Happy when you’re happy

My first memory this morning was that of a WW II spitfire crossing the bay in front of me. And in the dream I was having it made perfect sense. And then I woke and struggled to reconcile why a WWII spitfire would be strafing an unpopulated bay on the east coast of NZ. As the fog slowly cleared – the fog of sleep that is, it became clear that there were no WW II spitfires in the area, only milk trucks on the road behind me.

The sky was again all kinds of wonderful colours. I pinched myself again, not to wake from the dream but more to convince myself that I was actually blessed enough to be here. There’s a Kurt Vonnegut quote with a lot (but never quite right…) truth that the greatest thing in life is to realise you’re happy when you’re happy. Not like all those miserable twenty something’s bemoaning their lost school and uni days. Oh wait that’s me…

30 mins down the road I’m at Waihau bay. The type of place that’s so beautiful that really no one else should be allowed to see it and definitely shouldn’t be able to put such lovely bachs on.

The waves were good and the sea was empty. I obliged and threw myself all over the place on my board. Inhaling most of the surf. Great stuff.

Next stop was Tolaga bay – apparently the most populated bit of the east coast. Must be at least 500 people in one place. They even had a school, and a hobo fishing from the bridge. Indeed I doubt he was even a real hobo, just employed to look scruffy.

So I sat in the café, beside the supermarket, opposite the Tolaga information centre (which was empty and was bizarrely playing a tape of Jimi Hendrix live), and supped my latte (they always do good coffee wherever you are) and read my paper and eavesdropped on the conversations of the unemployed mums (sorry, being a mum in no way makes you unemployed, but these one’s were) beside me and silently judging everyone in sight – mostly in positive ways it must be said.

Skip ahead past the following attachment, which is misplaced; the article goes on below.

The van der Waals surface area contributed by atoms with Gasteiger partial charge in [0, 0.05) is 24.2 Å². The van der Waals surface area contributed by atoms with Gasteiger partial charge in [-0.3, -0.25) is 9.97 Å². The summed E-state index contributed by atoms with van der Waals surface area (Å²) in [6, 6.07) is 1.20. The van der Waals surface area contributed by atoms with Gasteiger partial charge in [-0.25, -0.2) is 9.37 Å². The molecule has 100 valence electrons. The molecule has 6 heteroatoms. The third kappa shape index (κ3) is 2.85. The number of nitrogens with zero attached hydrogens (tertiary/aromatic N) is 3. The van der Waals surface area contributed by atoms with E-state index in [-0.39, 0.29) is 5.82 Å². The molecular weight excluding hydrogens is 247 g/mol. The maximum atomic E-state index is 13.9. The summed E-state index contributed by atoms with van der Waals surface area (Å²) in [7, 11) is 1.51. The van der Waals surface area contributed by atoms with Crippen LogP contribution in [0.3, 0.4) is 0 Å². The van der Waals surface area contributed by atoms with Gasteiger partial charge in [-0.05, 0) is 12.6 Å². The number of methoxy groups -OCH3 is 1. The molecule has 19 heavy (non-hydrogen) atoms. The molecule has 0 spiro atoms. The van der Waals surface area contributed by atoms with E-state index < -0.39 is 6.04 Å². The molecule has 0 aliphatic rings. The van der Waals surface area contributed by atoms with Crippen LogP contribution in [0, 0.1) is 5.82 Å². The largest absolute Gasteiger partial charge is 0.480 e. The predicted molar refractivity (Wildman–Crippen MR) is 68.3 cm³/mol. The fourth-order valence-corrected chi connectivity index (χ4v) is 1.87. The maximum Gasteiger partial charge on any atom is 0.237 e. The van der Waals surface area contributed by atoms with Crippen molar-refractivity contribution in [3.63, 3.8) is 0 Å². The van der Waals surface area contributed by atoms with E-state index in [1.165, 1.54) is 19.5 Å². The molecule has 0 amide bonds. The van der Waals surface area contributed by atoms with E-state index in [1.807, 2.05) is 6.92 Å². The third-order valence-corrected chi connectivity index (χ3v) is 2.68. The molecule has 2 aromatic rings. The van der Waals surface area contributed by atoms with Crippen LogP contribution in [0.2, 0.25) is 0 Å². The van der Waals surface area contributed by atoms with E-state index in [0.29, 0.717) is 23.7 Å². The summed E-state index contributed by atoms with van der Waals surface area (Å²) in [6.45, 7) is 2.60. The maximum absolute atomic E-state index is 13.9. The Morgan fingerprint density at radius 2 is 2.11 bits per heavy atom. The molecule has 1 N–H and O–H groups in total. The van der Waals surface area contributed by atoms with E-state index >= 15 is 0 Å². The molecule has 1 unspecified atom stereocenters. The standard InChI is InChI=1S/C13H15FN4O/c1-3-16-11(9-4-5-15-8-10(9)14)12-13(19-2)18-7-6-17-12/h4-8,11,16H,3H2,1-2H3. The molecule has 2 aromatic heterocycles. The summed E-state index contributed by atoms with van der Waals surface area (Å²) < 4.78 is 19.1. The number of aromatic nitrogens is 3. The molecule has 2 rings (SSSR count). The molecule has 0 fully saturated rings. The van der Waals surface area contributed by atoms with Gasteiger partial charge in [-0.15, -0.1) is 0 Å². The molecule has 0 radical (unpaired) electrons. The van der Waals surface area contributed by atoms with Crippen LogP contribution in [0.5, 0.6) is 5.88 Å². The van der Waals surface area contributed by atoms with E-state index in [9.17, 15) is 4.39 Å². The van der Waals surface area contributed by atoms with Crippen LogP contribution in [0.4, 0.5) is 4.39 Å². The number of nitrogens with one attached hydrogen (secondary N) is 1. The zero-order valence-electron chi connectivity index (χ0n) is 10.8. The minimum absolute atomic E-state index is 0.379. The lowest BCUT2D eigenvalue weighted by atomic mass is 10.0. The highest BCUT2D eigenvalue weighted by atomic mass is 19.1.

Outside the town was a 3-hour track to one of the places our dear friend captain Cook landed on one of his first visits here. It was a cool wee track, though full of sheep and cows, who I never quite trust, convinced that one of these days one will charge at me when I’m not looking and cause me all kinds of damage.

And I’ve ended up at a place called Anaura bay, recommended to me by a few people since my arrival. And justifiably so. A largely deserted, couple of mile long crescent of golden sand, surrounded by hills of native bush and a barren craggy island just off shore.

The sun is shining, it wouldn’t work if it wasn’t would it? The campsite at the end of the dirt track is a voluntary pay one and apparently closed out of season and is now full of sheep, but the gate is unlocked and anyway I just park on the beach anyhow and I see no one to complain.

There is another ‘less than nothing’ surf, so I just go swimming, sans wetsuit, so a tad chilly I realise. In the end I just sit on the bonnet of the car with the setting sun on my back and reading my Kerouac book and remembering that Vonnegut quote. As it gets dark, a quarter moon comes out, bright but not quite bright enough to read by so instead I just lie  back on the bonnet with a few extra layers on and stare at the stars thinking the world’s in a terrible state of chassis… but sure ain’t them stars pretty…

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May 2007
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